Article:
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Planning and budgeting

Are we committed to promoting accessibility in our action and action plans and in our longer-term strategy?
Who makes decisions and choices in our organisation? 
How are choices made?
Is there diversity in our workforce?
Who do we work with?

Let's commit and decide what to do

Careful planning helps cultural operators to make their activities accessible. Overall guidelines are set and value choices are made in strategies and visions, and budgets ensure line by line that adequate resources are allocated to accessibility solutions. Good planning sets out what concrete measures are needed, when they will be taken and who will be responsible for them. This makes it easier to achieve the objectives.

Mainstreaming accessibility into all planning

In everyday cultural work, various action plans are drawn up. All planning should include equality, diversity and accessibility aspects: in action plans, in financial planning, in project plans, etc. Plans should specify the means by which equal opportunities and services for all will be promoted.

Plans focusing on equality

The purpose of the Equality Act is to prevent discrimination on any ground relating to a person. The law imposes an obligation to promote equality. All public authorities, education and training providers and employers who employ more than 30 people are required by law to have an equality plan. Although it is not compulsory for everyone, it is worth doing so. Read more: Non-Discrimination Act (PDF; finlex.fi).

A good equality plan combines different perspectives. It should include accessibility, equality issues and diversity issues. It is important that the plan covers the whole range of activities, from work within the organisation and staff to work with partners, target groups and customers.

A separate accessibility plan should include an overview of the current state of accessibility and development measures for different aspects of accessibility, for example over a five-year period. The accessibility plan should cover both internal and external activities and all types of activities and services.

The Gender Equality Act aims to prevent discrimination on grounds of sex. The Equality Act also prohibits discrimination on grounds of gender identity and gender expression. The law imposes an obligation to promote gender equality. It requires public authorities and employers with 30 or more employees, as well as all education and early childhood education providers, to have an equality plan. You can combine the equality and non-discrimination aspects in one equality and non-discrimination plan.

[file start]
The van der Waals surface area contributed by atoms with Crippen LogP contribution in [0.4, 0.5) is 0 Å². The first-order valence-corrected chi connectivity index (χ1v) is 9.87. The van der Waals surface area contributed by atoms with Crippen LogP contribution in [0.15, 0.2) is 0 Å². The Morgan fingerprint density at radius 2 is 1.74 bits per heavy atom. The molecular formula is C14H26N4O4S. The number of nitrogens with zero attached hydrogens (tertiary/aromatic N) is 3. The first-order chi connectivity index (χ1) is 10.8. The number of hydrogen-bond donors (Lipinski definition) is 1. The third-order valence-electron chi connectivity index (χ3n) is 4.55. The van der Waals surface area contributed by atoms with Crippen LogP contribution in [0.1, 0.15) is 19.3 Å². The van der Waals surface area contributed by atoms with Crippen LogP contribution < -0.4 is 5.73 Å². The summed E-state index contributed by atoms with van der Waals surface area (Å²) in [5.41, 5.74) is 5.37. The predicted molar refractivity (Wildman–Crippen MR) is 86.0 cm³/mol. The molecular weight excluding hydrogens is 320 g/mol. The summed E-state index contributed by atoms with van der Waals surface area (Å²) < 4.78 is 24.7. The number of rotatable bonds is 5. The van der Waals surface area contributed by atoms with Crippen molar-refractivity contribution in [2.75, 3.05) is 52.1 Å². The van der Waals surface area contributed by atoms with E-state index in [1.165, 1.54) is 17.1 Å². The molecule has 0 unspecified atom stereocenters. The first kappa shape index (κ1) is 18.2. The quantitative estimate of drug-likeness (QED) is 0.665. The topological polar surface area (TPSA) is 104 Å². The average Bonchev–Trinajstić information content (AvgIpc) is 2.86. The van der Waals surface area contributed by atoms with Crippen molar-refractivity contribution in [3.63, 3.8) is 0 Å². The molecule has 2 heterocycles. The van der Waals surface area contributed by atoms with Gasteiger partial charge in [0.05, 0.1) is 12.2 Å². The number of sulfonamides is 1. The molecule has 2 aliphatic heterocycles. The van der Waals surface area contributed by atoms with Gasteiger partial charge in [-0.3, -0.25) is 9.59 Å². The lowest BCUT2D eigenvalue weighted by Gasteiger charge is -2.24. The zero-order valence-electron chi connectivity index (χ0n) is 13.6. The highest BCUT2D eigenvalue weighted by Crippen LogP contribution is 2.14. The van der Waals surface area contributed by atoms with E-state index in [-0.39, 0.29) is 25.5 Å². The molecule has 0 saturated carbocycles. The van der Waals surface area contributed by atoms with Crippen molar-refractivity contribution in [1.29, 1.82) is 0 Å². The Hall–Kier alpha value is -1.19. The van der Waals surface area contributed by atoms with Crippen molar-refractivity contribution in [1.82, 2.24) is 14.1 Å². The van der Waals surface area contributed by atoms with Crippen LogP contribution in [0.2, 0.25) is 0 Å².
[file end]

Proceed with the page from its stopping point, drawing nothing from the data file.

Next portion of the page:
Help from external experts

You can use your own organisation's situation as a basis for planning. Accessibility and accessibility surveys can be commissioned from experts. The mapping will show where improvements are needed and make it easier to include objectives and measures in the plan.

You can also get expert help from outside your own organisation to help you draw up an accessibility plan. See, for example, the offer of the Culture for All service: Services and cooperation.

How to make a good accessibility plan

To get started, it is necessary to identify attitudes and assumptions within the work community. Unacknowledged norms may have guided the work of the workplace, for example, preventing diversity of staff and creating barriers to accessing services. An open and respectful atmosphere in the organisation is a prerequisite for resolving uncertainties about, for example, the encounter of a minority group.

  • Map the current situation as a basis for planning.
  • Ensure that the planning process and the plan itself inspire your work community to work towards improving accessibility and diversity. It is important that all staff are involved and engaged in the planning process. Managers should also be involved and engaged.
  • Organise accessibility training for staff.
  • Form a team to draw up a sufficiently concrete action plan. Monitor the implementation of the plan.
  • Define the responsibilities of employees. Schedule the tasks.
  • Make and check plans with users: plan together and test your ideas, plans and measures, get feedback from your audience and stakeholders.